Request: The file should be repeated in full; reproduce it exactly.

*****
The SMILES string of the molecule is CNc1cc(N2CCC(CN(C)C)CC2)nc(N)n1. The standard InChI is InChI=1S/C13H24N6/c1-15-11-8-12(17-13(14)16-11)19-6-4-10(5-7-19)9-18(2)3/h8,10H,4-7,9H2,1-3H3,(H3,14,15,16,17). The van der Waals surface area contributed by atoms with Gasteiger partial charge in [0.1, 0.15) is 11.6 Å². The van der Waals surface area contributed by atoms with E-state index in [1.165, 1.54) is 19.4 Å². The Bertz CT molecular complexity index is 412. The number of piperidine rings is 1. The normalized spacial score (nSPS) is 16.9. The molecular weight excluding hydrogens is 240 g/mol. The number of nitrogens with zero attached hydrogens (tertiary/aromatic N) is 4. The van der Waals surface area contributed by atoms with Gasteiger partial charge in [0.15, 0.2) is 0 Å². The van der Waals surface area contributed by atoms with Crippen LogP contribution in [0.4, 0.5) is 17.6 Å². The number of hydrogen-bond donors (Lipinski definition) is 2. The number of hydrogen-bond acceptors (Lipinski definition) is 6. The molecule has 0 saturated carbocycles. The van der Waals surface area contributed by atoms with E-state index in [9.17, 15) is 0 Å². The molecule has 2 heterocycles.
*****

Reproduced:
The SMILES string of the molecule is CNc1cc(N2CCC(CN(C)C)CC2)nc(N)n1. The standard InChI is InChI=1S/C13H24N6/c1-15-11-8-12(17-13(14)16-11)19-6-4-10(5-7-19)9-18(2)3/h8,10H,4-7,9H2,1-3H3,(H3,14,15,16,17). The van der Waals surface area contributed by atoms with Gasteiger partial charge in [0.1, 0.15) is 11.6 Å². The van der Waals surface area contributed by atoms with E-state index in [1.165, 1.54) is 19.4 Å². The Bertz CT molecular complexity index is 412. The number of piperidine rings is 1. The normalized spacial score (nSPS) is 16.9. The molecular weight excluding hydrogens is 240 g/mol. The number of nitrogens with zero attached hydrogens (tertiary/aromatic N) is 4. The van der Waals surface area contributed by atoms with Gasteiger partial charge in [0.15, 0.2) is 0 Å². The van der Waals surface area contributed by atoms with Crippen LogP contribution in [0.4, 0.5) is 17.6 Å². The number of hydrogen-bond donors (Lipinski definition) is 2. The number of hydrogen-bond acceptors (Lipinski definition) is 6. The molecule has 0 saturated carbocycles. The van der Waals surface area contributed by atoms with E-state index in [9.17, 15) is 0 Å². The molecule has 2 heterocycles.